Raja news, a website close to ultra-conservative cleric Mohammad-Taghi Mesbah Yazdi and to Jebhe Paidari (the Steadfast Front) wrote a piece titled, “Attempts to return Regressives” in which it says, “Hashemi [Rafsanjani] has serious obstacles to advance this plan the most important of which is public opinion and people. People still well remember his postures in the 2009 sedition events.” Sedition is the term Iran’s ruling circles use for the 2009 public protests against the presidential elections that returned Mahmoud Ahmadinejad to the presidency who also charge that Rafsanjani threw in his veiled support for the protests against the incumbent president.
Bulletin News, another radical website critical of Rafsanjani also responded to the rumors about the candidacy of the head of the State Expediency Council in next year’s presidential race and wrote, “During the eight Majlis a motion was presented to limit the age of presidential candidates to 40 - 75, and while the Guardians Council opposed the move, the State Expediency Council has not announced its decision on it, something that becomes clearer today now that Hashemi has returned to the election field.”
Jomhurie Eslami newspaper too, which supports Rafsanjani’s views wrote, “With the publication of news that Hashemi Rafsanjani is ready to enter the presidential race next year, sources close to the politician have denied such a position. These sources add that Mr. Rafsanjani has no plans to be in that race.”
A source close to Rafsanjani has told Rooz Online that, “Recent media reports about the possible candidacy of Mr. Rafsanjani are to divert public opinion on what is going on in the country and there is no reason for a person of 78 years who will be 79 next year to enter the presidential race as there is no shortage of leaders in this country. If a newspaper wants to publish his photographs in order to sell more of its issues, then that has nothing to do with Mr. Rafsanjani.”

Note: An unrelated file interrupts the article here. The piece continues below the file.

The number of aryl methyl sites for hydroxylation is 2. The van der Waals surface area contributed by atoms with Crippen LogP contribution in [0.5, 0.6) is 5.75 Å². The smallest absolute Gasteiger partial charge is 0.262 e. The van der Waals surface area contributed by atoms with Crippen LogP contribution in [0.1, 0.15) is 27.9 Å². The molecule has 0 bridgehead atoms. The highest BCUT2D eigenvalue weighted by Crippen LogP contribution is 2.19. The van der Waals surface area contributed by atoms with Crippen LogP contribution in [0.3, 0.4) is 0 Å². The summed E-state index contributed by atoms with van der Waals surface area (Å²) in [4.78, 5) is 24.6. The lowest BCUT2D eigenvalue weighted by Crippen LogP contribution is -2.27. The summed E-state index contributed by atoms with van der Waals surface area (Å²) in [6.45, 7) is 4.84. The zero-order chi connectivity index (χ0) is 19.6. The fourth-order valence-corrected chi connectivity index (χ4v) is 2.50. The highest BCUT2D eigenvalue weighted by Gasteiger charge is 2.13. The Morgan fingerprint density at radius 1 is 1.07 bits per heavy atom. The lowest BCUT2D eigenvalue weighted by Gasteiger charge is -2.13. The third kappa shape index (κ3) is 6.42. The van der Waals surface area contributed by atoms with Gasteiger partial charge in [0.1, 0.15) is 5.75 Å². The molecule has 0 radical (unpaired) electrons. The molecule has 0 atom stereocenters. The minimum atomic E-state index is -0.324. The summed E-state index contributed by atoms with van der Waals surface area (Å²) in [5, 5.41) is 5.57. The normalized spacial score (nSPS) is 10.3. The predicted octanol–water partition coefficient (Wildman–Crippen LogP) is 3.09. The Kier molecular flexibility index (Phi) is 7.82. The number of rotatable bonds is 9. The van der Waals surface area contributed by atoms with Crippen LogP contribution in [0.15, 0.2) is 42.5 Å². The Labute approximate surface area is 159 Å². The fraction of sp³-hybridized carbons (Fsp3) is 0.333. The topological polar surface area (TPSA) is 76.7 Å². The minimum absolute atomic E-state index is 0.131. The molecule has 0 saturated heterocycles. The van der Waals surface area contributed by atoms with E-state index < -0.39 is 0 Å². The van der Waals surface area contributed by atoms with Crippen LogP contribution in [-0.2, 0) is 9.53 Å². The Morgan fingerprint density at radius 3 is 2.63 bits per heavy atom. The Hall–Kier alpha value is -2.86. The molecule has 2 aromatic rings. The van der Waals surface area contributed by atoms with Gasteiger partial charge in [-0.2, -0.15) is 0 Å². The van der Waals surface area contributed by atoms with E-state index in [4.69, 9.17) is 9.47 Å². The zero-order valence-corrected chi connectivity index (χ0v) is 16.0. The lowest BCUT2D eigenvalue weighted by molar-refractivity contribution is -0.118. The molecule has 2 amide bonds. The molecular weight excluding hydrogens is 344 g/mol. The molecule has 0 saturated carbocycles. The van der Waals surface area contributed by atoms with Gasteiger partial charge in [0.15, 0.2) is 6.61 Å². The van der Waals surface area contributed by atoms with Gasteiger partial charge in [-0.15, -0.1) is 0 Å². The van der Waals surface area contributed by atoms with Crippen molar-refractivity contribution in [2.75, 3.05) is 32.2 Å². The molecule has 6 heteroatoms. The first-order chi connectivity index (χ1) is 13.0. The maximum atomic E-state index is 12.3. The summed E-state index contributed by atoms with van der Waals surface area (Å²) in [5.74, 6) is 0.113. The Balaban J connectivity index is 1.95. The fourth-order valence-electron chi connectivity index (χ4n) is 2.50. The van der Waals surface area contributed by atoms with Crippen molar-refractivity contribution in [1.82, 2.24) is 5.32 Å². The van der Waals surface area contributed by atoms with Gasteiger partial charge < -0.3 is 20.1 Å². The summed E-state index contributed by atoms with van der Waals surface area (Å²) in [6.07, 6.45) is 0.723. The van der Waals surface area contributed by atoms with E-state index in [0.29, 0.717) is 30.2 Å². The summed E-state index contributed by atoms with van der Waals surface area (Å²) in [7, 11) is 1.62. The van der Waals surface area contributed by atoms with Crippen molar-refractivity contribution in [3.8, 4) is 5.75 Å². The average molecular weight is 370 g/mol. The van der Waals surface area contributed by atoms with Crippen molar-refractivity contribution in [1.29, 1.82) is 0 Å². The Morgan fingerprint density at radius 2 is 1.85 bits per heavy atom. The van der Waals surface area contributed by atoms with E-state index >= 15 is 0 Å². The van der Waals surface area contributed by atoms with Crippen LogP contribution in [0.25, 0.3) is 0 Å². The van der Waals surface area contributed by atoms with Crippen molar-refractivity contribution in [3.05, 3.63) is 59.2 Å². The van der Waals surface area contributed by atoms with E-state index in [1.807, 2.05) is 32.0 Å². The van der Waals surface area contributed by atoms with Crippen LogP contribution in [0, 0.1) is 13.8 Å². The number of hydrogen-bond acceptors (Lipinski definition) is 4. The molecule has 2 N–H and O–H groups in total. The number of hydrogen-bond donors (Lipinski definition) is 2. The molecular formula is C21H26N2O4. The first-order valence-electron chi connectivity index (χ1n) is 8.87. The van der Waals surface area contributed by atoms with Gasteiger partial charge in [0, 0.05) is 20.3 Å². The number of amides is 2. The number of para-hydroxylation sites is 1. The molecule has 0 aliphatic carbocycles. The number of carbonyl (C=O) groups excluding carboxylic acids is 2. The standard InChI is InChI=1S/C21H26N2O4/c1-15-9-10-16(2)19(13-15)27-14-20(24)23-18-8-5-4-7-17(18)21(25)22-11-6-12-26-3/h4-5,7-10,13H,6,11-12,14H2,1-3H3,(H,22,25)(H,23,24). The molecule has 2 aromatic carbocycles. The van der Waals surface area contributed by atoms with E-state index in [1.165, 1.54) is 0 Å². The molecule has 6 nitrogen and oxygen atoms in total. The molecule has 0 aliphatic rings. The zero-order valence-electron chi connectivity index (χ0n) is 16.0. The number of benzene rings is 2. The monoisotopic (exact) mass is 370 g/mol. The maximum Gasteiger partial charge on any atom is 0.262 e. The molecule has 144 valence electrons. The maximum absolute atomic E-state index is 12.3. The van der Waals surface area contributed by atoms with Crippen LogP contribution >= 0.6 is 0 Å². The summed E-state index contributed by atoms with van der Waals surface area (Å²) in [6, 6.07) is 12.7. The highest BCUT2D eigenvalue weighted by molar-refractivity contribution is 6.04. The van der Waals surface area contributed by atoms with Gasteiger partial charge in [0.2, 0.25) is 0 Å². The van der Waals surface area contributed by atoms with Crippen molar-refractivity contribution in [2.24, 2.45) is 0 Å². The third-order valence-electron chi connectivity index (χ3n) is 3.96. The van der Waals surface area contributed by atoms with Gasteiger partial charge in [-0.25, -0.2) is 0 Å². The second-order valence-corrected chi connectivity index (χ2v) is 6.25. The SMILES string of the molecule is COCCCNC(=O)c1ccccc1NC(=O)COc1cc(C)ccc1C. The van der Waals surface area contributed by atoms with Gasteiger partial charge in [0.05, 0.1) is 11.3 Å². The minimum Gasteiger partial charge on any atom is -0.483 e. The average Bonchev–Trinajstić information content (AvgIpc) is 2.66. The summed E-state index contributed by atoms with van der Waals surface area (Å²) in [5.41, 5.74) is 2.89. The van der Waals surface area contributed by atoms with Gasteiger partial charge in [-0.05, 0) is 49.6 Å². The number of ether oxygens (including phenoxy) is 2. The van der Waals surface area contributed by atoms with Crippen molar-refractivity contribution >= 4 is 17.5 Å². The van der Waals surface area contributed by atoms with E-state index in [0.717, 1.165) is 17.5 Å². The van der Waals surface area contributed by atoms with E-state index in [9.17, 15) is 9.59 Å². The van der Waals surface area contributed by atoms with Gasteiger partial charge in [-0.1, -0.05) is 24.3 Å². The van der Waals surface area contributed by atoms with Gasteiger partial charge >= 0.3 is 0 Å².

Two days ago, Hassanali Nouri, the deputy director of the elections Commission and the head of the elections office at the ministry of interior responded to a question on the age limitations and said while age restrictions exist for Majlis representatives, there is no such qualifier for the presidential candidates at the moment.
Hashemi Rafsanjani holds the record in the number of elections he has participated in during his political life which include the first to third Majlis, fifth and sixth presidency, sixth Majlis, and the ninth president.
In addition to Rafsanjani, Ali Akbar Nategh Nouri has recently returned to the public sphere and has been busy making public appearances and delivering speeches. While he belongs to the same formal political camp that Rafsanjani belongs known as the Jame Rohaniyat Mobarez (Combatant Clergy Association, a traditional right-wing conservative group), of which Mahmoud Ahmadinejad is also a member. Yet both Nouri and Rafsanjani are staunch critics of Ahmadinejad, who directly and brutally attacked Rafsanjani during his 2009 presidential campaign. Mr. Rafsanjani has since then responded by saying why were Ahmadinejad’s accusations not investigated.
Nategh Nouri’s public speeches have been disrupted by the Ansare Hezbollah vigilante group even as he continues to organize his position and plans for the next presidential race, even though he announced in 1997, after being defeated by reformist presidential candidate Mohammad Khatami, that he would not participate in any elections henceforth.